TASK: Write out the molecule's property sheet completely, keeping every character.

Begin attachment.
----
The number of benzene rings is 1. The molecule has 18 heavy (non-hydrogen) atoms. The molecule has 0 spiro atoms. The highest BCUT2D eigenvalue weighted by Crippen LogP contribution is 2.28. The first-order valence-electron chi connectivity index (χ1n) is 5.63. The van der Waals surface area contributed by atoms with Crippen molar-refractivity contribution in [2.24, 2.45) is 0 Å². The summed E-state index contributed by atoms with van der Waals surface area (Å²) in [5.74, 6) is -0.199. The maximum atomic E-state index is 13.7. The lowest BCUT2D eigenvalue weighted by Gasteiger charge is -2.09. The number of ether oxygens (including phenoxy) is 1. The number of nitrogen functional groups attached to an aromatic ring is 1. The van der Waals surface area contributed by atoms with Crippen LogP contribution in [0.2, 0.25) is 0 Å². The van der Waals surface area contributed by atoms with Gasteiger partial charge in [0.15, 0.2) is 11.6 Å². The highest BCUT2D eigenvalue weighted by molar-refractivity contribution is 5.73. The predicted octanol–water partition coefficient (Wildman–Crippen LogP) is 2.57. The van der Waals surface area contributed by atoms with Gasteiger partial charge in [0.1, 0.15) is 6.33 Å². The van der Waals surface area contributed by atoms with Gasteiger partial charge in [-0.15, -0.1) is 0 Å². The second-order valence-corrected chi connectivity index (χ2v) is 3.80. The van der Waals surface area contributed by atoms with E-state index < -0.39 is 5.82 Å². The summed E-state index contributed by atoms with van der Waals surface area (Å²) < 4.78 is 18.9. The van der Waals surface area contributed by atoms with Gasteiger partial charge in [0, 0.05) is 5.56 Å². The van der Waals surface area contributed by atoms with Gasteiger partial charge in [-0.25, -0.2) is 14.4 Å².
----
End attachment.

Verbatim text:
The number of benzene rings is 1. The molecule has 18 heavy (non-hydrogen) atoms. The molecule has 0 spiro atoms. The highest BCUT2D eigenvalue weighted by Crippen LogP contribution is 2.28. The first-order valence-electron chi connectivity index (χ1n) is 5.63. The van der Waals surface area contributed by atoms with Crippen molar-refractivity contribution in [2.24, 2.45) is 0 Å². The summed E-state index contributed by atoms with van der Waals surface area (Å²) in [5.74, 6) is -0.199. The maximum atomic E-state index is 13.7. The lowest BCUT2D eigenvalue weighted by Gasteiger charge is -2.09. The number of ether oxygens (including phenoxy) is 1. The number of nitrogen functional groups attached to an aromatic ring is 1. The van der Waals surface area contributed by atoms with Crippen LogP contribution in [0.2, 0.25) is 0 Å². The van der Waals surface area contributed by atoms with Gasteiger partial charge in [0.15, 0.2) is 11.6 Å². The highest BCUT2D eigenvalue weighted by molar-refractivity contribution is 5.73. The predicted octanol–water partition coefficient (Wildman–Crippen LogP) is 2.57. The van der Waals surface area contributed by atoms with Gasteiger partial charge in [0.1, 0.15) is 6.33 Å². The van der Waals surface area contributed by atoms with Gasteiger partial charge in [-0.15, -0.1) is 0 Å². The second-order valence-corrected chi connectivity index (χ2v) is 3.80. The van der Waals surface area contributed by atoms with E-state index < -0.39 is 5.82 Å². The summed E-state index contributed by atoms with van der Waals surface area (Å²) < 4.78 is 18.9. The van der Waals surface area contributed by atoms with Gasteiger partial charge in [0, 0.05) is 5.56 Å². The van der Waals surface area contributed by atoms with Gasteiger partial charge in [-0.25, -0.2) is 14.4 Å².